ON A LEDGE, IN THE DARK
There I was… perched on a rocky ledge, in the pitch dark, deep in a Belizean cave.
My knees were bent (and trembling) and my fists were balled up in determination.
I had just spent the last two hours ducking under bat-infested stalactites, crawling on my hands and knees past scorpion spiders the size of saucers, and rappelling up a series of progressively steep waterfalls.
My only light was the beam streaming from the headlamp affixed to my helmet and the faint glow from those around me.
We were told to expect bruises and bloody knees, which did nothing to calm my fears. I didn’t realize it yet, but my bravery lessons had just begun!
It had taken me more than 8 months after moving to Belize to leave my cozy little island and go explore the jungles.
When a friend mentioned waterfall rappelling, I knew it was time.
So I headed to Ian Anderson’s Cave Branch Resort, a haven set deep in the heart of Belize.
A 5 SWEAT DROP ADVENTURE
Known for artisan cheese and adventure tours, the resort rates their activities by sweat drops. An outing to the nearby Mayan ruins is rated 1 sweat drop, a leisurely cave tubing activity is 3.
But today’s waterfall rappelling expedition topped out a whopping 5 sweat drops!
The guide was shining his flashlight into the small pool of water 25 feet below my rocky perch, directing me to “jump far” and right where the light was aiming.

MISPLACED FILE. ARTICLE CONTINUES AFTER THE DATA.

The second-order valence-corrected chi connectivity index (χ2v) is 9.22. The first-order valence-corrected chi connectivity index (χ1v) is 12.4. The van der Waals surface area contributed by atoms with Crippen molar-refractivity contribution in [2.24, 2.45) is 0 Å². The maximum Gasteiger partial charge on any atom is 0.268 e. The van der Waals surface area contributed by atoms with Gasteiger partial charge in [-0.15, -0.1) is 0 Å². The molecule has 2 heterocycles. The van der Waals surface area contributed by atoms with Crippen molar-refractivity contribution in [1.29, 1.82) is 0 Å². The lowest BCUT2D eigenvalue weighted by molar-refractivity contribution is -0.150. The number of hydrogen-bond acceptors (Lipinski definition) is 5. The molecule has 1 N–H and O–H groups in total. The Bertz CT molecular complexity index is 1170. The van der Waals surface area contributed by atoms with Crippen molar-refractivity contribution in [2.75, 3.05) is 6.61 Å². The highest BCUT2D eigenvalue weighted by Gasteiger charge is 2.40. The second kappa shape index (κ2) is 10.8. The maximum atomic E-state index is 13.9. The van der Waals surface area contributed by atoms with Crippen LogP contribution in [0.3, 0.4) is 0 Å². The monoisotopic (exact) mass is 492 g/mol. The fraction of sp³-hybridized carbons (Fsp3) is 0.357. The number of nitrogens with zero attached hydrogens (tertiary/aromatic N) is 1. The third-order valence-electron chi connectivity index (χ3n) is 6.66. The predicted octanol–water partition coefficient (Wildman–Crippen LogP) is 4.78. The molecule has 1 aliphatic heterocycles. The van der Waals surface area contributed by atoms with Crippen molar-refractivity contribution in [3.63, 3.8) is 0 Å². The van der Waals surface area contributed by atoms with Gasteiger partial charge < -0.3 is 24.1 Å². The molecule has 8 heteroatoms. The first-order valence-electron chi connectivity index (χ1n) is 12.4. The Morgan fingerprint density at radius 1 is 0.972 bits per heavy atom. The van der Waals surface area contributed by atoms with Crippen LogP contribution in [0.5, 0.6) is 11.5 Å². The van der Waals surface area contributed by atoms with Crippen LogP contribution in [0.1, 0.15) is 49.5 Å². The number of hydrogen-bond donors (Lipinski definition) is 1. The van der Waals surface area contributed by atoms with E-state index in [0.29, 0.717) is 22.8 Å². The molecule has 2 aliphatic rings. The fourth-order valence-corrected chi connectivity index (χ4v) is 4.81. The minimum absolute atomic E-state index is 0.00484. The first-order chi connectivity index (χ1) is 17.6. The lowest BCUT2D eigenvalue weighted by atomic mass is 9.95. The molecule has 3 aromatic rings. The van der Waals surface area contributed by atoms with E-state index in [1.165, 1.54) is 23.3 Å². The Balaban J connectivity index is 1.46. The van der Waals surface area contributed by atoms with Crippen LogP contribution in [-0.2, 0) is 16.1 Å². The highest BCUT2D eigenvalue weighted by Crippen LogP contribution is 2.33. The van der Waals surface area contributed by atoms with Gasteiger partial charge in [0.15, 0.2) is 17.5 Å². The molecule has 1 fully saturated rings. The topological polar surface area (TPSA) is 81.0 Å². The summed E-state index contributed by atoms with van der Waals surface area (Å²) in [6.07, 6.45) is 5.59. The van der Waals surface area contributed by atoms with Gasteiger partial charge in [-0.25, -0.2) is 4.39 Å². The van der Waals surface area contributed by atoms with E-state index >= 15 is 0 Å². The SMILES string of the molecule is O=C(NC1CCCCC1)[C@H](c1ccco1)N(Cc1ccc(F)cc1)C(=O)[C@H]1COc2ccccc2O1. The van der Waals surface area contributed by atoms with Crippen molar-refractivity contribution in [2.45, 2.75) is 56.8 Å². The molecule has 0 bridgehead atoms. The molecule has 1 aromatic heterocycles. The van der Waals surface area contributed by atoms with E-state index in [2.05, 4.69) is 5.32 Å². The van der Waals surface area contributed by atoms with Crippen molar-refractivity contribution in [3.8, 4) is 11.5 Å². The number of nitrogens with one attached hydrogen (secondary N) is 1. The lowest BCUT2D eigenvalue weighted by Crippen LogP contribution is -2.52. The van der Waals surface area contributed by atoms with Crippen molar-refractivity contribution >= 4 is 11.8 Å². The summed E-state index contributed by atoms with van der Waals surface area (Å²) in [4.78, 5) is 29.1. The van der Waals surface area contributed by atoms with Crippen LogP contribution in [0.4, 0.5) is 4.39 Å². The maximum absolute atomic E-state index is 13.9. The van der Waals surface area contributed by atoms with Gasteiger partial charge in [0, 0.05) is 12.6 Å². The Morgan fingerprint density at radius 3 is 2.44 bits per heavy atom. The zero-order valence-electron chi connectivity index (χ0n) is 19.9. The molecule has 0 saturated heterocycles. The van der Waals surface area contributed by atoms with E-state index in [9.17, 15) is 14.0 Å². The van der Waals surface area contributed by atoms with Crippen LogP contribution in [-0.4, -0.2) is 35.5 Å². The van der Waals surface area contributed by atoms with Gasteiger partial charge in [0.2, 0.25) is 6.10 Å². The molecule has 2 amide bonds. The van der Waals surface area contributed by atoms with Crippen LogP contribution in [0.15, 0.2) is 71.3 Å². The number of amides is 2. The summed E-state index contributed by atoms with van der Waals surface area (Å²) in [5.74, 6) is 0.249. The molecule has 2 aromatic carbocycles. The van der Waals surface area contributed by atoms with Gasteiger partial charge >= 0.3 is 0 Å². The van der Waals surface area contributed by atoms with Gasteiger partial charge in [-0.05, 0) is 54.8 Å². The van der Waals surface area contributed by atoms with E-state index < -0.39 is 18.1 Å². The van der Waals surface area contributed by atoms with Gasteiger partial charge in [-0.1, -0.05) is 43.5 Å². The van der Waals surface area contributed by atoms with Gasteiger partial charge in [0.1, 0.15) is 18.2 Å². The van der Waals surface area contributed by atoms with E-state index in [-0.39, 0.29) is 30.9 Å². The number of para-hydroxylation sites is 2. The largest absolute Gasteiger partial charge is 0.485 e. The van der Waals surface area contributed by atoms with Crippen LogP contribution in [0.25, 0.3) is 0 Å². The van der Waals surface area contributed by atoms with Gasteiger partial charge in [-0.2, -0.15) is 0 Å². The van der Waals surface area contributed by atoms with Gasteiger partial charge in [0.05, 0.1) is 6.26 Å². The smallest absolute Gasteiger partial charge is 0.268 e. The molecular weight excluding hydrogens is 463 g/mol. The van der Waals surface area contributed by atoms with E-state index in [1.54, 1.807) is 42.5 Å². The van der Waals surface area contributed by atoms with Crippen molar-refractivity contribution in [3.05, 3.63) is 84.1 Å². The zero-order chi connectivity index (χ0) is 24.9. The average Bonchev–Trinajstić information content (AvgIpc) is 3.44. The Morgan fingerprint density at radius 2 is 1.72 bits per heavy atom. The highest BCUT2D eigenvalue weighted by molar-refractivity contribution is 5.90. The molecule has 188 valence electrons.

He was shouting something else, but all I could hear was “…or you’ll bust your head on the rocks!”
So I bent my knees deeper. I balled my fists tighter. I tried again and again but I was frozen in place.
I could faintly hear the people behind me shouting “Go! Jump! Just do it!” Was it encouragement or impatience?
ANOTHER WAY DOWN
Minutes passed before I realized that I wasn’t going to jump.
I shook my head at the guide, who then hooked my harness to the rope system so I could rappel back down the waterfall the same way I had climbed up.
I swam across the small pool of water and watched as the others jumped one by one. I noticed that none of them jumped far, nor did they bust their heads on the rocks.
I felt ashamed. I had failed. I would not be getting the bravery badge that day.
COMING TO TERMS WITH FEAR
Another hour passed as we made our way out of the cave.
The more I thought about the fear I had just felt, the more I came to terms with what had happened on that ledge in the dark.
I emerged from the cave knowing this…regardless of whether I jumped or not, I finished the task just like everyone else!
Not only that, I…
- didn’t sustain any serious injuries (just a couple bruises)
- hung out with bats and spiders in an ancient cave deep in the jungle
- rappelled both up and down a 25-foot waterfall in the dark
- had a blast!
I also realized that my perception of the danger was far greater than the danger itself!
That happens a lot when it comes to fear. We often blow it all out of proportion. We imagine we’ll bust our heads, or be embarrassed, or fail.
So we freeze.
But that’s also how we learn.
We watch others who’ve done what we’re afraid of doing and we see them succeed.
We observe and then we try again another day.
I’m heading back to the cave soon and this time I know I’ll jump. I just needed to observe.
I needed a little bravery practice.
What about you? What fears are keeping you stuck?
Please comment below. I’d love to help you off the ledge!